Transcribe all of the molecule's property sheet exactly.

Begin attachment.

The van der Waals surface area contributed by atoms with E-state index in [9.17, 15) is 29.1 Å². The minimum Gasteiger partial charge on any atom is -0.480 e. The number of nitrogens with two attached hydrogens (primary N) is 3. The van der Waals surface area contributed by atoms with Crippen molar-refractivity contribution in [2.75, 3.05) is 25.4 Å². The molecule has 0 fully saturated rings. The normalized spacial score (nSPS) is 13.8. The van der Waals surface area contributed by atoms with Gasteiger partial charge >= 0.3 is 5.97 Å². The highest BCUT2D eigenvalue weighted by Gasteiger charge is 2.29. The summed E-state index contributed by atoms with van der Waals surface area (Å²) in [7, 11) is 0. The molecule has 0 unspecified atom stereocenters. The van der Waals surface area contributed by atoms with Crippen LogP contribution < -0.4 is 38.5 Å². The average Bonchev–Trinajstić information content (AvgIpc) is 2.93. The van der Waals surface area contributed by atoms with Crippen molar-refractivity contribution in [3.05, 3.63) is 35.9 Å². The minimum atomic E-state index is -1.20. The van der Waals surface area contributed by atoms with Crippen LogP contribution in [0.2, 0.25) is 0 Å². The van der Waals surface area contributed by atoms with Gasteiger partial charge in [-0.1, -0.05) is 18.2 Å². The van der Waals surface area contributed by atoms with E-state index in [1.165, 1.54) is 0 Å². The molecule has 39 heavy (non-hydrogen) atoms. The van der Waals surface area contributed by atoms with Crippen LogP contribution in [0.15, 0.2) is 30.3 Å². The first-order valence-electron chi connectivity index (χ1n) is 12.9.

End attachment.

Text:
The van der Waals surface area contributed by atoms with E-state index in [9.17, 15) is 29.1 Å². The minimum Gasteiger partial charge on any atom is -0.480 e. The number of nitrogens with two attached hydrogens (primary N) is 3. The van der Waals surface area contributed by atoms with Crippen molar-refractivity contribution in [2.75, 3.05) is 25.4 Å². The molecule has 0 fully saturated rings. The normalized spacial score (nSPS) is 13.8. The van der Waals surface area contributed by atoms with Gasteiger partial charge >= 0.3 is 5.97 Å². The highest BCUT2D eigenvalue weighted by Gasteiger charge is 2.29. The summed E-state index contributed by atoms with van der Waals surface area (Å²) in [7, 11) is 0. The molecule has 0 unspecified atom stereocenters. The van der Waals surface area contributed by atoms with Crippen LogP contribution < -0.4 is 38.5 Å². The average Bonchev–Trinajstić information content (AvgIpc) is 2.93. The van der Waals surface area contributed by atoms with Crippen molar-refractivity contribution in [3.05, 3.63) is 35.9 Å². The minimum atomic E-state index is -1.20. The van der Waals surface area contributed by atoms with Crippen LogP contribution in [0.2, 0.25) is 0 Å². The van der Waals surface area contributed by atoms with Gasteiger partial charge in [-0.1, -0.05) is 18.2 Å². The van der Waals surface area contributed by atoms with E-state index in [1.165, 1.54) is 0 Å². The molecule has 39 heavy (non-hydrogen) atoms. The van der Waals surface area contributed by atoms with Crippen LogP contribution in [0.15, 0.2) is 30.3 Å². The first-order valence-electron chi connectivity index (χ1n) is 12.9.